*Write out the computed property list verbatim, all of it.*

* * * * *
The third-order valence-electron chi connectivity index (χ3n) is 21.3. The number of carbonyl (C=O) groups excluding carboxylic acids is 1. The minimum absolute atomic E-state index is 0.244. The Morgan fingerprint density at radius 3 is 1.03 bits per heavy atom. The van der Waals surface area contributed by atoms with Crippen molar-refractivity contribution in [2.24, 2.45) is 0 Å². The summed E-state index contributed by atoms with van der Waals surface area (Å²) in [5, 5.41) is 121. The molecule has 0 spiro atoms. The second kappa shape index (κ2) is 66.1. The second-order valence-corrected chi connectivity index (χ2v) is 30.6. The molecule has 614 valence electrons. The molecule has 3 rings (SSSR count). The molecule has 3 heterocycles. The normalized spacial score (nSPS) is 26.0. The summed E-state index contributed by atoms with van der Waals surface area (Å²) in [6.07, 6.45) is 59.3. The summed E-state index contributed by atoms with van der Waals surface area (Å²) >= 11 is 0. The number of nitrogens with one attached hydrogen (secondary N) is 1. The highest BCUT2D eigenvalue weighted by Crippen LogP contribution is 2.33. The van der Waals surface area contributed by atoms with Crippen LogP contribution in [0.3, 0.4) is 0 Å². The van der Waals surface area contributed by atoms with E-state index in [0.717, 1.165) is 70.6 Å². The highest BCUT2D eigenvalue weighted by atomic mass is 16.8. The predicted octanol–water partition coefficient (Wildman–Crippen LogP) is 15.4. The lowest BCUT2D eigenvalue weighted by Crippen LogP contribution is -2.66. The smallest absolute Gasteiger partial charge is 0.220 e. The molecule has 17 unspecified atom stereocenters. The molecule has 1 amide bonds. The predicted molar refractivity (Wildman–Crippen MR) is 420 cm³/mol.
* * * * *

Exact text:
The third-order valence-electron chi connectivity index (χ3n) is 21.3. The number of carbonyl (C=O) groups excluding carboxylic acids is 1. The minimum absolute atomic E-state index is 0.244. The Morgan fingerprint density at radius 3 is 1.03 bits per heavy atom. The van der Waals surface area contributed by atoms with Crippen molar-refractivity contribution in [2.24, 2.45) is 0 Å². The summed E-state index contributed by atoms with van der Waals surface area (Å²) in [5, 5.41) is 121. The molecule has 0 spiro atoms. The second kappa shape index (κ2) is 66.1. The second-order valence-corrected chi connectivity index (χ2v) is 30.6. The molecule has 614 valence electrons. The molecule has 3 rings (SSSR count). The molecule has 3 heterocycles. The normalized spacial score (nSPS) is 26.0. The summed E-state index contributed by atoms with van der Waals surface area (Å²) in [6.07, 6.45) is 59.3. The summed E-state index contributed by atoms with van der Waals surface area (Å²) >= 11 is 0. The number of nitrogens with one attached hydrogen (secondary N) is 1. The highest BCUT2D eigenvalue weighted by Crippen LogP contribution is 2.33. The van der Waals surface area contributed by atoms with Crippen LogP contribution in [0.3, 0.4) is 0 Å². The van der Waals surface area contributed by atoms with E-state index in [0.717, 1.165) is 70.6 Å². The highest BCUT2D eigenvalue weighted by atomic mass is 16.8. The predicted octanol–water partition coefficient (Wildman–Crippen LogP) is 15.4. The lowest BCUT2D eigenvalue weighted by Crippen LogP contribution is -2.66. The smallest absolute Gasteiger partial charge is 0.220 e. The molecule has 17 unspecified atom stereocenters. The molecule has 1 amide bonds. The predicted molar refractivity (Wildman–Crippen MR) is 420 cm³/mol.